And yet every time he was interviewed about George Bush, he would stress their close personal relationships, how much he enjoyed working with Bush. And he uses very similar terms when he refers to Obama because he doesn't want to completely and utterly destroy the relationship with the United States or with Obama himself.
Obama could still turn out for Putin to be an asset on certain issues. But right now he wants to have Obama continue to look as if he's the one making risky moves, he's the one making the bad decisions and to let other people make those impressions for themselves.
Putin doesn't really need to point that out. But he has been needling Obama. You notice that he himself made that reference, Putin, to Obama being a Nobel laureate. Who knows whether the Swedish journalist actually picked up on that comment that came from Putin?
But Putin is putting Obama into places that he knows that Obama is very uncomfortable.
HOBSON: Well, what about Putin's stance on Syria? We've heard all about the various factors at play here. There's an arms trade with Syria and Russia. There is obviously the issue of U.S.-Russian relations. The Russians say they don't like the U.S. playing games with the region in and around Syria. What do you think is the real factor that is leading Mr. Putin to be so against a strike in Syria?
HILL: Well, all of those factors come into play, and I think after Putin saw the aftermath in Libya, and he makes a point of bringing that up on many occasions, and he's seen the aftermath in Iraq and elsewhere, in Afghanistan, he doesn't want to see another U.S. intervention. So he has been setting out right from the outset to try to prevent this from happening.
Now it looked at the end of August as if he'd actually reconciled to the fact that some kind of international intervention was inevitable. That was before the U.K. parliamentary decision and then Obama's decision to put the whole issue before Congress. Before then, as I said, Putin looked like he'd reconciled himself, he was going to try to stay out of it as much as he could, try to mitigate any of the blowback to Russia for all of the reasons that you've just let out.
Now he sees that he might have an advantage here that he's going to try to press into leverage. He can probably turn this whole situation to some kind of win-win for Moscow by, in fact, deterring Obama by all of the different things that he's trying to orchestrate from taking action, certainly taking action all alone; or then having the United States completely isolated, not just Obama look isolated, if it decides to press ahead in a way that the United States seemed to be trending in the opposite direction at the end of August.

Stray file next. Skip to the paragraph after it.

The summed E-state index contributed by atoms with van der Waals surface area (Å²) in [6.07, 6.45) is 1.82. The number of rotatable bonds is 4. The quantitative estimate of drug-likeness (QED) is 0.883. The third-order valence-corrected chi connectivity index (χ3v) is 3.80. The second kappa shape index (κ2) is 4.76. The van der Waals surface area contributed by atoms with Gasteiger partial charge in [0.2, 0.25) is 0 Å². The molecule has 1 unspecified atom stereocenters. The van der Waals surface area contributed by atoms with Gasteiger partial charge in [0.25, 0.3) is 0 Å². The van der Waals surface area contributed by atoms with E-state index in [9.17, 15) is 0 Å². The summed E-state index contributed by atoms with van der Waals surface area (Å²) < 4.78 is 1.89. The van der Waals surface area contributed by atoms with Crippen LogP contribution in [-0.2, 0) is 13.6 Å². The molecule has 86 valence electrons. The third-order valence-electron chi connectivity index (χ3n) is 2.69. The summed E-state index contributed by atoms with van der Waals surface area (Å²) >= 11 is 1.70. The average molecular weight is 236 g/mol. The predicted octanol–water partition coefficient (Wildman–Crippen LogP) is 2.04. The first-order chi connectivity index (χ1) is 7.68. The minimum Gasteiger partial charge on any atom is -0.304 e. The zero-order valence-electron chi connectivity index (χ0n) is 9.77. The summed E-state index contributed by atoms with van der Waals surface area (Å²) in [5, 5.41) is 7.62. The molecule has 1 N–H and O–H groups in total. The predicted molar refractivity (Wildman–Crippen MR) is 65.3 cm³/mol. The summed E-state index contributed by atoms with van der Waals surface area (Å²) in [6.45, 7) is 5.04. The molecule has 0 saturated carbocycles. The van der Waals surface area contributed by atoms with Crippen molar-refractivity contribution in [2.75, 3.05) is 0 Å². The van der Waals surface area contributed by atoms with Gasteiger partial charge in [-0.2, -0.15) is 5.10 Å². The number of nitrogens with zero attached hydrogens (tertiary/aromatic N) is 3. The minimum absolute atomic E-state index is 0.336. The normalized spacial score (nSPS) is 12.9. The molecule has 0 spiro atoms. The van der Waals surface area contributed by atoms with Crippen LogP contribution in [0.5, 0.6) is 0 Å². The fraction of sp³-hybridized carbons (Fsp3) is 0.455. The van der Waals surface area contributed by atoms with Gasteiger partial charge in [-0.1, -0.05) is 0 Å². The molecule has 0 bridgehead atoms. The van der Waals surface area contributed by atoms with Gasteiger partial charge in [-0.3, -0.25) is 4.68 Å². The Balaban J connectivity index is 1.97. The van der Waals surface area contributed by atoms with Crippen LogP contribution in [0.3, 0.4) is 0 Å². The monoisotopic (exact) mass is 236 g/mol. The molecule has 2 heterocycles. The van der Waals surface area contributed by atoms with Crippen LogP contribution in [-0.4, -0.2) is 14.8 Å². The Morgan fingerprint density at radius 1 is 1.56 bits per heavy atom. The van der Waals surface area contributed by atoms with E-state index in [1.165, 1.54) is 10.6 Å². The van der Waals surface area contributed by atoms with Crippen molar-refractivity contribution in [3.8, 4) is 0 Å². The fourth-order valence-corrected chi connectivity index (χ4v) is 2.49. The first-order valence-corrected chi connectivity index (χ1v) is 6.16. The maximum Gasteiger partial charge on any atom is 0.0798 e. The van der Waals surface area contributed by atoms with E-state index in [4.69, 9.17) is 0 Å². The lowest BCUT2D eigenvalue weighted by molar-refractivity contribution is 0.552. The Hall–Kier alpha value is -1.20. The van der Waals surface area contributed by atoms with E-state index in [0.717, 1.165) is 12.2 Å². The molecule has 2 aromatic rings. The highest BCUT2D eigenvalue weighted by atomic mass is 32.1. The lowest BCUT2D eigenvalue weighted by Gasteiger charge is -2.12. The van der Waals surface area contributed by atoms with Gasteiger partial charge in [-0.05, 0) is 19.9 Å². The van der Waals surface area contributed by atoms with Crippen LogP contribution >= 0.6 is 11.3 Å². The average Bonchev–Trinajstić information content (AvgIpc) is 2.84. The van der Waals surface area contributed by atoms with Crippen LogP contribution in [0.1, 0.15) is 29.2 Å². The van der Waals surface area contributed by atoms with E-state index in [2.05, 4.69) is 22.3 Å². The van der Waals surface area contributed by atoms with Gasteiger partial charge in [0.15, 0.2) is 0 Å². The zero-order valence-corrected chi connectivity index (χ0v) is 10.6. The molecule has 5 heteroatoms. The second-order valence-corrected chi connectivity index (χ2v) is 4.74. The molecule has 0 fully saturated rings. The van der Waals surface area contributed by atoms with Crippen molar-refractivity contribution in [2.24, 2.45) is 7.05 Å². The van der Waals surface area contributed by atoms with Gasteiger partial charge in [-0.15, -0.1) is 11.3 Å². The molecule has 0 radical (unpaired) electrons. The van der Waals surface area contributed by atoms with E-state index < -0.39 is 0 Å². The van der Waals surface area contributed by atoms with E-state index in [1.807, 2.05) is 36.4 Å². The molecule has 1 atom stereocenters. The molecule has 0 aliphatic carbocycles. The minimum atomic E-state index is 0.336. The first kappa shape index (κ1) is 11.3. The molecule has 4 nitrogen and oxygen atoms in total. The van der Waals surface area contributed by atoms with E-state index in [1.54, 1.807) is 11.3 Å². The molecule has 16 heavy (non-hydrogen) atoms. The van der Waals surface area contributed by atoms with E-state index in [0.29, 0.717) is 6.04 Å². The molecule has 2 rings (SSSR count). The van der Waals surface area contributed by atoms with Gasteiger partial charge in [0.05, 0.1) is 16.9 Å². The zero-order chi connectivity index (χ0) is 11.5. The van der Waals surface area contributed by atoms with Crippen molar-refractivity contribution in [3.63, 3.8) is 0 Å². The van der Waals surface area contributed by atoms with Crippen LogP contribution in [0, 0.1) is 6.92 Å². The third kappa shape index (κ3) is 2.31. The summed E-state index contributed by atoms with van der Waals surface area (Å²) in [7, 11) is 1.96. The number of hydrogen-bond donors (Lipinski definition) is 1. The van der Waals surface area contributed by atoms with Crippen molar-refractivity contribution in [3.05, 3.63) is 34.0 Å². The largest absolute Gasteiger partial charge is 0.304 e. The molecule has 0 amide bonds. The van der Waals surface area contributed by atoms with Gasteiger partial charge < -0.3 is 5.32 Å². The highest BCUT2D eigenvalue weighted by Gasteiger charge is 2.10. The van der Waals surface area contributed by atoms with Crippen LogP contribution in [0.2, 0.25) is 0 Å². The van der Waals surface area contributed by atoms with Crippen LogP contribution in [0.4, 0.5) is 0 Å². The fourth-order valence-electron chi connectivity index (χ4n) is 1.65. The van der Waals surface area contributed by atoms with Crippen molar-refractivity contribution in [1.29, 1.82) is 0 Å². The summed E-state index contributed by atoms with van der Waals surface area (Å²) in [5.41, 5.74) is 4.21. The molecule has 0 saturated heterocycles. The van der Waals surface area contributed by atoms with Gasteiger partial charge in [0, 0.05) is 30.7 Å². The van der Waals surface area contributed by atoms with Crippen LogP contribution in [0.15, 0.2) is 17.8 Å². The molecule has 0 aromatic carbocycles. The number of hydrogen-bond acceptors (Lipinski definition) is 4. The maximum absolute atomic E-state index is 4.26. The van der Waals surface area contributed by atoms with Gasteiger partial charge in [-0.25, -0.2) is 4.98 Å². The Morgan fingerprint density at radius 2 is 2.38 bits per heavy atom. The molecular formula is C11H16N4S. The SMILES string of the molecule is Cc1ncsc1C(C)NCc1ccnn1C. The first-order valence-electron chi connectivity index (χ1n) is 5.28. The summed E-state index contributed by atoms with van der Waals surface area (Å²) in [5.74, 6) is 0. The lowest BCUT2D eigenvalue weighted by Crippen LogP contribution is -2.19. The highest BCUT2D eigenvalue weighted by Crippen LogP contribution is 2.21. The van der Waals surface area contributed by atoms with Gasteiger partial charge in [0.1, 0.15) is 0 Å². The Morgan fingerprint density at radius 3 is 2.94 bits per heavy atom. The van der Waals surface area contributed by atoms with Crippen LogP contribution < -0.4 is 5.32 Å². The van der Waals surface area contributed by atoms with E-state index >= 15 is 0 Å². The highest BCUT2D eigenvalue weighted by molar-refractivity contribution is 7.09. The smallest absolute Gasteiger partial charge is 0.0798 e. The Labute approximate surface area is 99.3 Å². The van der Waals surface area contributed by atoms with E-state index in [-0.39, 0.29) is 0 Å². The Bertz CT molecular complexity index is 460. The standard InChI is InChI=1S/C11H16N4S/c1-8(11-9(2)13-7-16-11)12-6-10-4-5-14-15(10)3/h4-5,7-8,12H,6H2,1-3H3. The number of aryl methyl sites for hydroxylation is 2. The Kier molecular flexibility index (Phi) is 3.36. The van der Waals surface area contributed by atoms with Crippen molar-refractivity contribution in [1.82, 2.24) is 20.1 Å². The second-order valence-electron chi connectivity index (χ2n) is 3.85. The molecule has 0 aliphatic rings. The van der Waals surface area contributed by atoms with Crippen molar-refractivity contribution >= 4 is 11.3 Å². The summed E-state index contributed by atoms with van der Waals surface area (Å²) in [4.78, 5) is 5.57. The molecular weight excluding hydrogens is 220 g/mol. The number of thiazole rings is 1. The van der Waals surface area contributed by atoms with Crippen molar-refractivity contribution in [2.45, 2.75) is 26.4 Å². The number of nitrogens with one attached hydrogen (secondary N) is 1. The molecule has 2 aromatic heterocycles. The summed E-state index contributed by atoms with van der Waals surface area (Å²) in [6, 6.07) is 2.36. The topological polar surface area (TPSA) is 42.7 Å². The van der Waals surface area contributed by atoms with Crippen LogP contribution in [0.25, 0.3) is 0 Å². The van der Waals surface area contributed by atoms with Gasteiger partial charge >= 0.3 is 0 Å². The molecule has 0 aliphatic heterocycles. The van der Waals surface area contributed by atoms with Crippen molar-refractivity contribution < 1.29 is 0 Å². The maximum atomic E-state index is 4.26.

The end of August, the U.S. seemed to have the high road. Now it seems that everyone else is moving in a different direction, and it's Putin who looks like he's the high road. He's stressing international principles, international law, international (unintelligible). He's not saying that he won't do anything if this very high standard of proof is put forward, but he's obviously playing on all of the mistakes of the past here.
HOBSON: Fiona Hill, I've just got about 10 seconds left, but let me ask you, if you were to rate the U.S.-Russian relationship at this point on a scale of one to 10, with 10 being the strongest and one the weakest, what would you do? What would you say?
HILL: Well, it's at a pretty weak position right now. I'd put it somewhere between two and four. But it's not irretrievable, and that's the message here. But we're going to have to play very carefully things out from now.
HOBSON: Fiona Hill of the Brookings Institution. Her new book is "Mr. Putin: Operative in the Kremlin." Fiona, thank you so much.
HILL: Thank you, Jeremy.
ROBIN YOUNG, HOST:
A couple other stories we're following, the Texas National Guard says it won't offer benefits to same-sex spouses despite that order from the Pentagon. Also a fight over a proposed iron ore mine in Wisconsin has spilled into the woods. We'll hear these and other stories later today on ALL THINGS CONSIDERED. Back in a minute, HERE AND NOW. Transcript provided by NPR, Copyright NPR.